Heartwarming and hair-raising: What it’s like to wear a hijab

Originally published by the Daily Lobo
By Celia Raney

One Daily Lobo reporter’s experience on World Hijab Day

I have walked home from campus 92 times since enrolling at UNM. Only once was I so hyper-aware of my appearance that I held tight to the pepper spray on my keychain.

Oh, I forgot to mention: It was also the first time I tried on a hijab.

In honor of World Hijab Day, a group of Muslim women gathered outside the UNM Bookstore late Wednesday afternoon. The event was organized by Power Through Peace and the UNM Muslim Student Association, with help from local activist Shakir Farid Abdullah.

Abdullah also assisted in the organization of the march against President Donald Trump’s so called “Muslim Ban” at the Albuquerque International Sunport last Sunday.

Started in 2013 by Nazma Khan — a Muslim woman living New York — World Hijab day seeks to eliminate the judgement and discrimination associated with wearing a hijab.

Graduate Student Kayla Street arranges her hijab in front of a mirror at Albuquerque World Hijab Day. The event encouraged women to try on a hijab for the day, as well as ask questions about Islam.

“We just came out today to show people the differences in hijabs, answer questions and kind of do away with the stereotypes of how Muslim women are oppressed,” said MSA President Serene Akkad.

Hoping that Wednesday’s event would be educational, Akkad also stated that Muslim women are not forced to wear a hijab, and her personal goal for the event was to allow people to see that.

The groups wanted to sponsor a gathering where anyone could “come and talk to us and not be so afraid,” added UNM Valencia freshman Autumn Valdez.

In light of recent political events, the most common concern was whether or not Muslim women felt safe wearing their hijabs in public.

“I do feel less safe — my mother has told me to take off my scarf many times,” Valdez said.

There were even a few men who participated in the event, none too shy to share their unease.

“As a man, it’s definitely really interesting, because you see so much of the struggle from other people.” UNM alumnus Dayton Schoen said.

When I first donned a hijab at Wednesday’s event, I felt entirely safe. Surrounded by other men, women and children all wearing the same thing, it was hard not to.

Patrons “oohed” and “ahhed” over the multitude of hijabs out on display, and once they had been skilfully wrapped atop your head, you couldn’t help but stand in awe.

While wearing the hijab, I didn’t feel as though I was sporting a garment, but rather gaining a unique insight into an equally unique culture.

I stood around and confabulated for over an hour with the nearly 100 event attendees, and felt nothing but honor and intrigue.

After the crowd began to thin and the temperature started to drop, I decided that 1) I was sure I had enough information to write this piece, and 2) my toes were going to fall off if I didn’t get inside and warm up.

Before leaving, I was told to keep the hijab as a way to remember the experience and understand the value in the decision Muslim women make every day.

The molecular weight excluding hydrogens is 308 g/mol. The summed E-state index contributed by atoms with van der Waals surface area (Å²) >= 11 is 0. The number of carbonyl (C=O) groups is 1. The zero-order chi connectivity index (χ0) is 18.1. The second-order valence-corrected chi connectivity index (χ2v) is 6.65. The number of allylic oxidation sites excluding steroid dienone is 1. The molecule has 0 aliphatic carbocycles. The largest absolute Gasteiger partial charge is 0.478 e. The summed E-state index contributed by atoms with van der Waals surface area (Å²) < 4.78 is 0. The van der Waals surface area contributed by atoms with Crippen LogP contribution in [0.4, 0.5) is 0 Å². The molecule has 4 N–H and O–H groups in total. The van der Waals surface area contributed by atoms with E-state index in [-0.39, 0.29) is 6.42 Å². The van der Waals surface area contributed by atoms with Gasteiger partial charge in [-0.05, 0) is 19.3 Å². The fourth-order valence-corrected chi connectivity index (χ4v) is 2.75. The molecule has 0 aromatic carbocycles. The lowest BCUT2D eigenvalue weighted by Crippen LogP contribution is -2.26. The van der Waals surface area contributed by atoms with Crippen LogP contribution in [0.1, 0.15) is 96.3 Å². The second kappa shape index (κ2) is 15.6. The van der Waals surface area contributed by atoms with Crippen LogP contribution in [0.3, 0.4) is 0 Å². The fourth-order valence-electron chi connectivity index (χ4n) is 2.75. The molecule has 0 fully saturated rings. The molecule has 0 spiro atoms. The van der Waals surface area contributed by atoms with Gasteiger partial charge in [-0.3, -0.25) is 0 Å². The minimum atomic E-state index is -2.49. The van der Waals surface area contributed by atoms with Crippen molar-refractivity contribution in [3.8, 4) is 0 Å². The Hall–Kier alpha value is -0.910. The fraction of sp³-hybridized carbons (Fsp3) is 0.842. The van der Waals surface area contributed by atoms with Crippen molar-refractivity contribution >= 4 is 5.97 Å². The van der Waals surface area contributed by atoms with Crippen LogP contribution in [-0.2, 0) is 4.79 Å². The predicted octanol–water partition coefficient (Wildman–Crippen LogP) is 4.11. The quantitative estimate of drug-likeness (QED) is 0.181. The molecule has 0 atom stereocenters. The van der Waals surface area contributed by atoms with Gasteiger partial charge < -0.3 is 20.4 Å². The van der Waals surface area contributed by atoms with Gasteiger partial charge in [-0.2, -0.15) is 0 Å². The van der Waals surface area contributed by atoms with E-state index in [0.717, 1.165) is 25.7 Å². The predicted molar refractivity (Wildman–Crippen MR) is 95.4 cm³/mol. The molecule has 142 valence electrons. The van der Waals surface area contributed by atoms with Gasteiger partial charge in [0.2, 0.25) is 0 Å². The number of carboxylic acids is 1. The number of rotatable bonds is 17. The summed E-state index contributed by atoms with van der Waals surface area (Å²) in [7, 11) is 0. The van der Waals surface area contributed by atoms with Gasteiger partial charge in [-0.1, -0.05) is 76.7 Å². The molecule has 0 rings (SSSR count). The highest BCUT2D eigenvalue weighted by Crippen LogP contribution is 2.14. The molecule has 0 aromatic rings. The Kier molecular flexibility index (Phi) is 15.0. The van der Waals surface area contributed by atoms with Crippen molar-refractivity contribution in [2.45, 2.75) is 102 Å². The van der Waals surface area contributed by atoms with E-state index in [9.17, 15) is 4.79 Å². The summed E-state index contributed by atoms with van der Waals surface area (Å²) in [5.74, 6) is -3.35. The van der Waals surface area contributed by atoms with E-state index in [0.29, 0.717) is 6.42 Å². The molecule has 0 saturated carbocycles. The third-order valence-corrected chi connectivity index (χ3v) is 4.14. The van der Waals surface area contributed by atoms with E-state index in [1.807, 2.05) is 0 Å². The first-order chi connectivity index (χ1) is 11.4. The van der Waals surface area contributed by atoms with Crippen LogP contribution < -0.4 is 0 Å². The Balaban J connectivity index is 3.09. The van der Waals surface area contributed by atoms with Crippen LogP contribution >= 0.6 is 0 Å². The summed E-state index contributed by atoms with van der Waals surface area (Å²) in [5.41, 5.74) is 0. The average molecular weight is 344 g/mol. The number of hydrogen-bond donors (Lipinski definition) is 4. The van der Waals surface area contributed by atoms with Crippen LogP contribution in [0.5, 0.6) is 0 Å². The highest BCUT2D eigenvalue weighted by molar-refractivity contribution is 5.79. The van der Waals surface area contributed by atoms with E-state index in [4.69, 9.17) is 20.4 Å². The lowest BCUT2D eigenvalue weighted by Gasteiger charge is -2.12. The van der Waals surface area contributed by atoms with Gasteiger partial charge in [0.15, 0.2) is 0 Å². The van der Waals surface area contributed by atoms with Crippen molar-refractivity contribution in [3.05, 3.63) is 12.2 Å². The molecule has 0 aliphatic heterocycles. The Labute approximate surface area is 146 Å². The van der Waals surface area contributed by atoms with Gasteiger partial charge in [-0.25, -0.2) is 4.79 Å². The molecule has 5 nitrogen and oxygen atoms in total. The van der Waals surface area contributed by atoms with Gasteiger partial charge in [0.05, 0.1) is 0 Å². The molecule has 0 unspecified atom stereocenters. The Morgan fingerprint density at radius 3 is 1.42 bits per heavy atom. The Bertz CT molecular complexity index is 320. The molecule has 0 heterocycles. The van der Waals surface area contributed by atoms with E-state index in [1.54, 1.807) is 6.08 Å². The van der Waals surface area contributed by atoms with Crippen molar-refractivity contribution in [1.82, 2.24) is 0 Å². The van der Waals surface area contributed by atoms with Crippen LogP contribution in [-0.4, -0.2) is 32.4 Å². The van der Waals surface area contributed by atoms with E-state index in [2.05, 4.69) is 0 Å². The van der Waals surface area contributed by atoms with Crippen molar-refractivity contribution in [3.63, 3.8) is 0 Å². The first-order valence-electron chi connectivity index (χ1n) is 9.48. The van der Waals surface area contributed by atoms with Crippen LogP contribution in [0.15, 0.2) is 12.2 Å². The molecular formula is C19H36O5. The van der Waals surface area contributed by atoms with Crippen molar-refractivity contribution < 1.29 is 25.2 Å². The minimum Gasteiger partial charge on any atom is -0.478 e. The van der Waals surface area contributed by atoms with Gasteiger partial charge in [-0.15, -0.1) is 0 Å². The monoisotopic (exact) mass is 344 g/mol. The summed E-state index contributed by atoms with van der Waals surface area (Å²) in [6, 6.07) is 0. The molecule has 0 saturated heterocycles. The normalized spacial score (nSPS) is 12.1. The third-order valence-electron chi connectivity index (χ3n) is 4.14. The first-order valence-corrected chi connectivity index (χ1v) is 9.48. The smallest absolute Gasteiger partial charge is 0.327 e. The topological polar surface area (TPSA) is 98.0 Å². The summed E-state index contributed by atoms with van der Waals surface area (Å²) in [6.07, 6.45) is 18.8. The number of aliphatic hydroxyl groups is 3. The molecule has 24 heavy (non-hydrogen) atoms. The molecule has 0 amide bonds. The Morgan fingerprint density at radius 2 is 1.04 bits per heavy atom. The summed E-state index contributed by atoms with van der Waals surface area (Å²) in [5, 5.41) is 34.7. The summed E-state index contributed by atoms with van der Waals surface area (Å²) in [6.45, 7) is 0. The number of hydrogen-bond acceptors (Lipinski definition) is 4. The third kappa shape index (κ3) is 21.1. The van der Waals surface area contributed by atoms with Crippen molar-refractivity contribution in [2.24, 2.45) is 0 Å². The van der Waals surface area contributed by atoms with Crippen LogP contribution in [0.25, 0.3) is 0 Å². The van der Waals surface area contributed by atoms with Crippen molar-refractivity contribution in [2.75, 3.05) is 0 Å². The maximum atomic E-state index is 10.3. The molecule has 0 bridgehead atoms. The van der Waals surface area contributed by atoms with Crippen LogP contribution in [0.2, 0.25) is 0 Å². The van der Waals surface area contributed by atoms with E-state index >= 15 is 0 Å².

Still wearing my gift, I started to make my way home. As I left the comforting swarm of hijab-adorned heads, I became all too aware of the sideways glances I was receiving.

Walking alone with the sun quickly setting, I frantically dug my keys out of my backpack and jammed them into my jacket pocket.

Hurrying across campus, I gratefully felt the familiar curve of the grip on my pepper spray.

I’ve never before felt the need to carry any sort of self defense item around, and while I wasn’t clutching the spray or jumping at the rustling of leaves, having it in my pocket was a significant comfort.

Once safely inside my apartment, I took a minute to digest everything I had just experienced.

I went from feeling welcomed and honored to learn about a culture that faces so many difficulties, to feeling threatened for the same reason.

Earlier that same evening, UNM student Michelle Van Wart confessed she was interested in Islam, but had not converted yet because, “It’s really hard.”

“You know, because of the dangers.”

Though many of the women I talked to at Wednesday’s event said they generally felt safer and more respected when wearing a hijab, I can now understand why some Muslim women are afraid to express their religion in America today.

Knowing this, I anticipate I will pay more attention to the Muslim women around me, and if I happen to see someone being discriminated against, to do something.

“One of the easiest ways to diffuse a situation is just to sit down next to the person,” said Havah Shah, a Muslim woman and one of the event’s organizers.

Shah encouraged anyone looking for ways to help and get involved to just sit or stand beside anyone you see experiencing discrimination and to take the conversation away from the instigator.

If you are looking to make a difference, she encourages you to simply ask, “How are you doing? How’s the weather today? Are you going to class?”

Even something as simple as, “Would you like me to walk with you?”

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